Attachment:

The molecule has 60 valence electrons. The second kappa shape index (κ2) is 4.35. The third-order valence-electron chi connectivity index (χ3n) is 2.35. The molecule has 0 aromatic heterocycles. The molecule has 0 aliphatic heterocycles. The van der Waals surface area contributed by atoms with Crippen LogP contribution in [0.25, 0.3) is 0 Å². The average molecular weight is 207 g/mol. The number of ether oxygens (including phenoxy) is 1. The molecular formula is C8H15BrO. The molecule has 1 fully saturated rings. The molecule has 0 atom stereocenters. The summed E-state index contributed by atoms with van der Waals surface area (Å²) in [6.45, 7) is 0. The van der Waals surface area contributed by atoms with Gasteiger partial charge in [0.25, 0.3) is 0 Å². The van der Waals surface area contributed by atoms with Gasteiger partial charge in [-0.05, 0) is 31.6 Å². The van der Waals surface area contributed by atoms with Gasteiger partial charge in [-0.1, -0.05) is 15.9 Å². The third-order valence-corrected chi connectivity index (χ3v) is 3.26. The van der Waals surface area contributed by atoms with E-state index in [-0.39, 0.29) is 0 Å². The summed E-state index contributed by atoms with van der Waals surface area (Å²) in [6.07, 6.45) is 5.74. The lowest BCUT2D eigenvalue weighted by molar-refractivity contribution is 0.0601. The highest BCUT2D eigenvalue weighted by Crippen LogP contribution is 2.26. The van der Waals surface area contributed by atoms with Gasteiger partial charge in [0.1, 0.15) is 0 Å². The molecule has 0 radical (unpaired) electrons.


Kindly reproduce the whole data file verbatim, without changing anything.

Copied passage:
The molecule has 60 valence electrons. The second kappa shape index (κ2) is 4.35. The third-order valence-electron chi connectivity index (χ3n) is 2.35. The molecule has 0 aromatic heterocycles. The molecule has 0 aliphatic heterocycles. The van der Waals surface area contributed by atoms with Crippen LogP contribution in [0.25, 0.3) is 0 Å². The average molecular weight is 207 g/mol. The number of ether oxygens (including phenoxy) is 1. The molecular formula is C8H15BrO. The molecule has 1 fully saturated rings. The molecule has 0 atom stereocenters. The summed E-state index contributed by atoms with van der Waals surface area (Å²) in [6.45, 7) is 0. The van der Waals surface area contributed by atoms with Gasteiger partial charge in [0.25, 0.3) is 0 Å². The van der Waals surface area contributed by atoms with Gasteiger partial charge in [-0.05, 0) is 31.6 Å². The van der Waals surface area contributed by atoms with Gasteiger partial charge in [-0.1, -0.05) is 15.9 Å². The third-order valence-corrected chi connectivity index (χ3v) is 3.26. The van der Waals surface area contributed by atoms with E-state index in [-0.39, 0.29) is 0 Å². The summed E-state index contributed by atoms with van der Waals surface area (Å²) in [6.07, 6.45) is 5.74. The lowest BCUT2D eigenvalue weighted by molar-refractivity contribution is 0.0601. The highest BCUT2D eigenvalue weighted by Crippen LogP contribution is 2.26. The van der Waals surface area contributed by atoms with Gasteiger partial charge in [0.1, 0.15) is 0 Å². The molecule has 0 radical (unpaired) electrons.